How does one see anything but slow motion or hear anything but distant echos after reading these two paragraphs? Such a powerful page leaves me in the same state as after I’d read for the first time, Dostoyevsky’s The Grand Inquisitor: somewhere between staring in a mirror, asking if its really myself looking back, and weeping, silently or not, internally or not.

That is where it put me. A week later I’m finally writing about it. A week later I’m finally writing the first post containing more than one paragraph that I’ve written in a month. A week later I’m celebrating life with my Portland family and sharing the light and dark of my recent weeks. Josh Ritter said that only a full house will have a chance. Only a full house can bring the exponential meaning to both the silence and the sound. Chuck Cooper says we fly high and we fall hard. I want it no other way, because I have faith in the verses we’ve sung and the chorus to come.


3 Responses

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  1. ash said, on August 10, 2009 at 5:37 pm

    i believe that now i have such a response. i have read it again….and my take on it, my perspective may be different than some or the same of others- but here goes:

    i never want to experience the silence of God. sure, there may be moments of silence, where i must learn and act as He would have me. but i take this silence to mean- “the absence of”- babel had created such a silence that it seems he created a world for which he was absent, in which he involved himself for no one, with no one, and “needing” no one…it was more about his voice not heard, it was about his cruel injustice to others, to God, in a sense. and in return- God removed himself from babel’s life….did it not destroy him?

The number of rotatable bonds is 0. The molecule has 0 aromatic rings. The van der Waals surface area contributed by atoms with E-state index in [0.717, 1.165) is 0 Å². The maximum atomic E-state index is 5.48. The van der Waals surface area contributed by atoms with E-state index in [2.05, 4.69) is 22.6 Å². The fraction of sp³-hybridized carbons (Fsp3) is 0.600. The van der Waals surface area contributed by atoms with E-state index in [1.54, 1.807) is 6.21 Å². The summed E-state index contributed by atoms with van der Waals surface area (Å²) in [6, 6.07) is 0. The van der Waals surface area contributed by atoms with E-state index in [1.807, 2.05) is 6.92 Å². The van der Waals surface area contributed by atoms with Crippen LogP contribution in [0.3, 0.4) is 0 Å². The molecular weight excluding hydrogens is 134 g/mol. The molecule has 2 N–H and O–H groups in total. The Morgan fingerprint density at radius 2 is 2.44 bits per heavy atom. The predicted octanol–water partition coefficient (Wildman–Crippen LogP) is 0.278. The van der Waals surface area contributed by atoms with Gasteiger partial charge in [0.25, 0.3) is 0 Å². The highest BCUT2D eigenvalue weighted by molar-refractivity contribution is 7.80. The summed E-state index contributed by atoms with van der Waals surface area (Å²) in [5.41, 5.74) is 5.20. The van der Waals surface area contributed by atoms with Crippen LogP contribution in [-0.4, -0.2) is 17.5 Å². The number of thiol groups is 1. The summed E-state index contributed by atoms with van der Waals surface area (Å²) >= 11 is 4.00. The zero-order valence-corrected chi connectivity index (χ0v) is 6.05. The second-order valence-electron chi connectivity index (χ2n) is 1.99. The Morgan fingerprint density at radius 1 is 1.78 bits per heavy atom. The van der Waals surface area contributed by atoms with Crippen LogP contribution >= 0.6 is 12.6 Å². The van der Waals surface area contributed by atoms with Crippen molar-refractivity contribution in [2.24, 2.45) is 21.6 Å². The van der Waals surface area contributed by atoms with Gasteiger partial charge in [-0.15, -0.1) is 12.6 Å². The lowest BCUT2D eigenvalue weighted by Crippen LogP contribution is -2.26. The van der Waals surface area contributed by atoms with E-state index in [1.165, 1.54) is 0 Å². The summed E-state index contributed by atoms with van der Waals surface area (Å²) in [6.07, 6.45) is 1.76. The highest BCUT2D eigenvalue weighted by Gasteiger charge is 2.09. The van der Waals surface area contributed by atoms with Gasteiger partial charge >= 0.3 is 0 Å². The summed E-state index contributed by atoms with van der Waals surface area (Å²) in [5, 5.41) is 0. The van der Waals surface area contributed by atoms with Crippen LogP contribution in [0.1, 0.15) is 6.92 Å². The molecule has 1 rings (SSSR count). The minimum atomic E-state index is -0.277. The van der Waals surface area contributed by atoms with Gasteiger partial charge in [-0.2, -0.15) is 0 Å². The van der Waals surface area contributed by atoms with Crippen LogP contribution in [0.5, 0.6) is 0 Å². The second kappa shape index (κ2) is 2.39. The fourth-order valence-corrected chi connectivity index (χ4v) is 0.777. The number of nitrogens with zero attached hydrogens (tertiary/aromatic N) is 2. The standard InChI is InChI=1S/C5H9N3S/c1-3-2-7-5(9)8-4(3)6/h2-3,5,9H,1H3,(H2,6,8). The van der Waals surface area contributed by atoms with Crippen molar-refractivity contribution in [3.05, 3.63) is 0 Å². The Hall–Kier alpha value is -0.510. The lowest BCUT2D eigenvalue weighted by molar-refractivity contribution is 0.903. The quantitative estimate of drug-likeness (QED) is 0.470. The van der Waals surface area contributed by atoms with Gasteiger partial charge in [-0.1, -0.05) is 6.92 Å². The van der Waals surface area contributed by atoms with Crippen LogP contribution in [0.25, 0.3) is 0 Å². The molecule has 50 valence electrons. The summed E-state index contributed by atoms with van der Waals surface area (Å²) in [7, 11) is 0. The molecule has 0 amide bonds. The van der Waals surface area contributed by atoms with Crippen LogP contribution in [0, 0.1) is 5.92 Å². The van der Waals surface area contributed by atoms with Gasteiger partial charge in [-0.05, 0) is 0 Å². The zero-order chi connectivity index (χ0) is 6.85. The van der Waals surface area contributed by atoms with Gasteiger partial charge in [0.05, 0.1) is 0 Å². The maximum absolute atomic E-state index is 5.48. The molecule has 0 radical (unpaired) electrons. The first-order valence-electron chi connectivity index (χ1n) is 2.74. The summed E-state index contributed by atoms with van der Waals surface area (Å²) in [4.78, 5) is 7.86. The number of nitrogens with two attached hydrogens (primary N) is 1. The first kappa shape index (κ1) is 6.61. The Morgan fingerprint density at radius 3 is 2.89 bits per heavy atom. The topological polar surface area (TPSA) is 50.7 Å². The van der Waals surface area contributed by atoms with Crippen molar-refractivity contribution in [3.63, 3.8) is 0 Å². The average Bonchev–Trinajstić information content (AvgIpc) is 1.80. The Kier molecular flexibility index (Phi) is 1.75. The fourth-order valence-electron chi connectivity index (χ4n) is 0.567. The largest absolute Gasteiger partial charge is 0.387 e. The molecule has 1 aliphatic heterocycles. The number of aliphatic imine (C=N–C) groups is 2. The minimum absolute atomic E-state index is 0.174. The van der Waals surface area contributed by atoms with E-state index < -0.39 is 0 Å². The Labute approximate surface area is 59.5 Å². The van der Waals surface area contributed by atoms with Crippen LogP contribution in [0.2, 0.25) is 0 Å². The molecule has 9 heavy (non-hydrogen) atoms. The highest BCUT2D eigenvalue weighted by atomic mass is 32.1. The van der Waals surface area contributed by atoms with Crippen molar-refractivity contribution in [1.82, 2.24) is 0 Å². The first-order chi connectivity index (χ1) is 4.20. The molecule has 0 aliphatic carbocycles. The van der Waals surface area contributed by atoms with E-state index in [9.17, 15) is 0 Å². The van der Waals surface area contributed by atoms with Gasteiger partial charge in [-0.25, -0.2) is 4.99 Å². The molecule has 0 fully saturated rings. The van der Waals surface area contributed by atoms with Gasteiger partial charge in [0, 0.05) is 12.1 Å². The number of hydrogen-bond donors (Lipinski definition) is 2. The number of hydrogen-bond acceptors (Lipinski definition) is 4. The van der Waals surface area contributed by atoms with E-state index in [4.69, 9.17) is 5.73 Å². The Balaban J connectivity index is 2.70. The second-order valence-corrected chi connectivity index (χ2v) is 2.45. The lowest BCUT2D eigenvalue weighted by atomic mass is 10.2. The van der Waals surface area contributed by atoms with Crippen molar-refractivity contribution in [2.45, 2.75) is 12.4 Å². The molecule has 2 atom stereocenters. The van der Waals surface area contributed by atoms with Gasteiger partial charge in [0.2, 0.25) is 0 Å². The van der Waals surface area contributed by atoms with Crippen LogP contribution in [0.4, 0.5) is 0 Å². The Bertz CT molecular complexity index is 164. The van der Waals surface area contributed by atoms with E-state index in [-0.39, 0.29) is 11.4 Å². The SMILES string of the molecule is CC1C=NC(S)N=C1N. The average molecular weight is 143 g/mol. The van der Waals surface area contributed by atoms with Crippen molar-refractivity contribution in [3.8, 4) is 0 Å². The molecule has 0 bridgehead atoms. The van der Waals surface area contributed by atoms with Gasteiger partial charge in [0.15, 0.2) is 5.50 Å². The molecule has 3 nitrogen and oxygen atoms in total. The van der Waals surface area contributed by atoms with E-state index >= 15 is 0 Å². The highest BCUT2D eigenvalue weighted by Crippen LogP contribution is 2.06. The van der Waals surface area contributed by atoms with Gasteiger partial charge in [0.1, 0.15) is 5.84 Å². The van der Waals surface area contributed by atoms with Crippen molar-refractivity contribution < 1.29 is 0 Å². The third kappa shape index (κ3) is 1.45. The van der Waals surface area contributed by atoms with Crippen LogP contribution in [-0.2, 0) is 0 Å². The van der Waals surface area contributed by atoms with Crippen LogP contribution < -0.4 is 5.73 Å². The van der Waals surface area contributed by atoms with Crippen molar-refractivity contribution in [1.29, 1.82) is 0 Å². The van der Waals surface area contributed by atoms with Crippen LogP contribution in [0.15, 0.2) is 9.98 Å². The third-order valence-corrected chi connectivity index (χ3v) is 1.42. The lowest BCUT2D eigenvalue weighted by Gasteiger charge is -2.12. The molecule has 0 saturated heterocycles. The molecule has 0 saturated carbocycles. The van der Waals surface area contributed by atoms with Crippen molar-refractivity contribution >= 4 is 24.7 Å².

king saul experienced the silence of God…and he lived a tormented life. these are things i do not want in my own.

    it’s true, i have only read the excerpt and not the book. it is definitely now on the list. but if i were to take this at face value…..

  2. yvonnegu said, on August 11, 2009 at 3:49 am

    I read this book only once. It had a great influence of me and I read it almost straight through which, unfortunately, is very unusual for me. The more I read other people’s comments and reviews, the more I feel that as much as I loved the book, I missed a lot.

    I want to thank you for your review, which I think is exceptionally well written.

    I think the previous commenter perhaps missed knowing that that death scene took place in the Holocaust.

    • ash said, on August 14, 2009 at 9:01 am


      i made my comments taking the excerpt at face value….and i mention that